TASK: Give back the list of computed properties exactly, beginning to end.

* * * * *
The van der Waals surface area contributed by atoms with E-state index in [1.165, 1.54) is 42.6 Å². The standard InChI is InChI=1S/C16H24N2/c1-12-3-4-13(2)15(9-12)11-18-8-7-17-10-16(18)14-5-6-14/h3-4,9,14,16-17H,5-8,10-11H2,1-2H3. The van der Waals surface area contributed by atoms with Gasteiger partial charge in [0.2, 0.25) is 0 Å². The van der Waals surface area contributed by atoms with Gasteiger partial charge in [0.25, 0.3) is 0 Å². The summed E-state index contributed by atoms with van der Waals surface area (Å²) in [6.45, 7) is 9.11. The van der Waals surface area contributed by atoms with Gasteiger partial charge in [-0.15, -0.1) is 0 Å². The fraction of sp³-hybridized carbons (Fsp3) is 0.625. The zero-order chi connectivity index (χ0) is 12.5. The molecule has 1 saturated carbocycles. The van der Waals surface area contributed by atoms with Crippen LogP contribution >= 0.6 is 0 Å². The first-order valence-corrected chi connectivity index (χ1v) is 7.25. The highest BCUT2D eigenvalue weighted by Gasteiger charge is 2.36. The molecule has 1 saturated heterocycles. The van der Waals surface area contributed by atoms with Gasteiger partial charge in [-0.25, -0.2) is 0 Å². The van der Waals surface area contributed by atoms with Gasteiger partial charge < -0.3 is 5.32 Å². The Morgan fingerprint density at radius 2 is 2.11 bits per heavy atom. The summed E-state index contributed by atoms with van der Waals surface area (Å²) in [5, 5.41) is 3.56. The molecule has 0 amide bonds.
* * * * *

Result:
The van der Waals surface area contributed by atoms with E-state index in [1.165, 1.54) is 42.6 Å². The standard InChI is InChI=1S/C16H24N2/c1-12-3-4-13(2)15(9-12)11-18-8-7-17-10-16(18)14-5-6-14/h3-4,9,14,16-17H,5-8,10-11H2,1-2H3. The van der Waals surface area contributed by atoms with Gasteiger partial charge in [0.2, 0.25) is 0 Å². The van der Waals surface area contributed by atoms with Gasteiger partial charge in [0.25, 0.3) is 0 Å². The summed E-state index contributed by atoms with van der Waals surface area (Å²) in [6.45, 7) is 9.11. The van der Waals surface area contributed by atoms with Gasteiger partial charge in [-0.15, -0.1) is 0 Å². The fraction of sp³-hybridized carbons (Fsp3) is 0.625. The zero-order chi connectivity index (χ0) is 12.5. The molecule has 1 saturated carbocycles. The van der Waals surface area contributed by atoms with Crippen LogP contribution >= 0.6 is 0 Å². The first-order valence-corrected chi connectivity index (χ1v) is 7.25. The highest BCUT2D eigenvalue weighted by Gasteiger charge is 2.36. The molecule has 1 saturated heterocycles. The van der Waals surface area contributed by atoms with Gasteiger partial charge in [-0.25, -0.2) is 0 Å². The van der Waals surface area contributed by atoms with Gasteiger partial charge < -0.3 is 5.32 Å². The Morgan fingerprint density at radius 2 is 2.11 bits per heavy atom. The summed E-state index contributed by atoms with van der Waals surface area (Å²) in [5, 5.41) is 3.56. The molecule has 0 amide bonds.